The pattern is that once you create an account, you might get some impressions and engagement as a newbie on the platform. As a rule, that's just a demo of what that platform is capable of. However, If you don't pay for your ads, you might see a decrease in views, clicks, and other metrics.
Social media platforms make sure that it's just a tiny chance that someone from your target audience will see your content.
And if you're on the consumer side, you might realize that you can't really search there. Every piece of content you see is from people you follow or suggestions, recommendations, and, of course, ads.
All of it leads to the next question.
How do you have ownership of relationships you build in social media?
The worst part is that all the results of the work you do on 3rd party platforms belong to them. So if you create groups, pages, or accounts where you build your audience, there is a chance the platform can be changed or even shut down for good, and you'll lose everything.
I've heard stories of people who lost around a 30k customer base because of this reason.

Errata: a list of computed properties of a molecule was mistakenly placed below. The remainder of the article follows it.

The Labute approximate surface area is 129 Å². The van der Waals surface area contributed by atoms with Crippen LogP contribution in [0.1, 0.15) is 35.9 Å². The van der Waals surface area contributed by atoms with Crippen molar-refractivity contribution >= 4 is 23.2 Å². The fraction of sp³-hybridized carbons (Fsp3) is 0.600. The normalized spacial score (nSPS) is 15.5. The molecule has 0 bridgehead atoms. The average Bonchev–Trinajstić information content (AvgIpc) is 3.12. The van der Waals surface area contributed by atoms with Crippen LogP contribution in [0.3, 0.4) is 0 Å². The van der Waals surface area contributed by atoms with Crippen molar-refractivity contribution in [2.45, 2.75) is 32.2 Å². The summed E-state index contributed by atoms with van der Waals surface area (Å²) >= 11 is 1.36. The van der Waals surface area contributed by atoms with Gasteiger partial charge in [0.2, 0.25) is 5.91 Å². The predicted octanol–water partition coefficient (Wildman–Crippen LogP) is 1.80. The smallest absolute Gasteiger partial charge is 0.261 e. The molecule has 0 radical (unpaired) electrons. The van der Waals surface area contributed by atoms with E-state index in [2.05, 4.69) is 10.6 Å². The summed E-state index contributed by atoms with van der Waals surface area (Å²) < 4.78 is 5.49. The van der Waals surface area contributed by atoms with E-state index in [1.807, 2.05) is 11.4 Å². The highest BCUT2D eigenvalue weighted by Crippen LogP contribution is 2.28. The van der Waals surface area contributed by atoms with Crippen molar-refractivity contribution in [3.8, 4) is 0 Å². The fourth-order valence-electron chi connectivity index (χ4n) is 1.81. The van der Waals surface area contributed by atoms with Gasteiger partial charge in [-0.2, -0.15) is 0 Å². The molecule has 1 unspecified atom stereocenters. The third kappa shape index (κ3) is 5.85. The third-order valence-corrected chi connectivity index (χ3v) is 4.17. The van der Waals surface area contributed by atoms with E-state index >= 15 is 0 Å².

Some people lost 300k groups because some of the content was against community guidelines, and I believe nothing criminal or dark was posted there.
Scientists and podcasters were demonetized because of mentioning specific words banned according to platform and policies and moderation that change like every week or month.
All of this is not fair for creators who actually help to grow platforms. The truth is those who own platforms decide what to do and what policies to implement. And it's up to you whether you agree with it or being cautious and distributing your content so that you don't lose everything at once.
You can have multiple content formats on your website rather than one format that social media focuses on.
Blog or site allows you to place photos and galleries of photos, write short updates or long stories and case studies, make videos, and upload podcasts and music. Your blog can support multiple formats or just one, and it's totally up to you.
The best part of it is that you can mix everything on one site. For example, you can write a post, make a video, and use the audio track as a podcast episode. Everything can be published in one blog post so that people can interact with your content in the most comfortable way for them.
This way out can reach a broader audience.
Some people like to read, some prefer to watch a video, and some don't have time for visual stuff, and they prefer to listen.